During the last 46 years, IDC has amassed a 'library' of well over 800,000 items on the Arts, Philology, History of Science, Economics & Social Sciences, History, Jewish Studies, Religion, Law, and Area Studies. Of course, it would be impossible to catalog all these materials according to the standards mentioned above. However, some collections qualify for 'retroconversion' because they have proven to be of high importance to the scholarly community worldwide. Another criterium is the prominent place they take within any of the major disciplines IDC is active in. Such is the case with Heinrich Bullinger, who is one of the key figures in Reformed Protestantism, a series that is regularly supplemented by IDC. The choice for Bullinger also emanates from the fact that in 2004 the 500th birthday of the Zurich Reformer is celebrated. If the availability of MARC records leads to renewed interest in the Bullinger microfiche collection, other parts of the Reformed Protestantism series will likely be re-cataloged as well.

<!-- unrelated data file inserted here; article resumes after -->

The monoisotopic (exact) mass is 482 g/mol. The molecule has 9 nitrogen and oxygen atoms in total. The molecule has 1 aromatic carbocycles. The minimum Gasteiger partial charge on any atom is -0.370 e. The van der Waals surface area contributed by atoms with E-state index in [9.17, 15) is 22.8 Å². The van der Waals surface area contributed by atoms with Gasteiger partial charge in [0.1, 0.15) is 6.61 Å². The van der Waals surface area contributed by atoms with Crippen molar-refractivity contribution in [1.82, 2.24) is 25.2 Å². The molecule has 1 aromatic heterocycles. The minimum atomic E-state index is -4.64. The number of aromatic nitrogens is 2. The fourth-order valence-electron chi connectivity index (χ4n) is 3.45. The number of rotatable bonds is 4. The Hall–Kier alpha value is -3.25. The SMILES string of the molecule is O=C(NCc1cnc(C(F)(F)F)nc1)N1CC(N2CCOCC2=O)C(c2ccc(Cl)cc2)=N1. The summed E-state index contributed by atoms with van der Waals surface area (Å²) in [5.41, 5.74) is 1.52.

Subject access

All bibliographic records in this collection contain at least one subject or genre heading, such as "Lord's Supper" or "Sermons." If applicable, an entry for a translator or co-author was created as well. Brill Academic Publishers gratefully acknowledges its debt to Prof. Dr. Fritz Büsser, who reviewed all bibliographic descriptions and made sure all access points are correct. Thanks to his expertise, the richness in access points offers scholars an opportunity for deeper levels of information.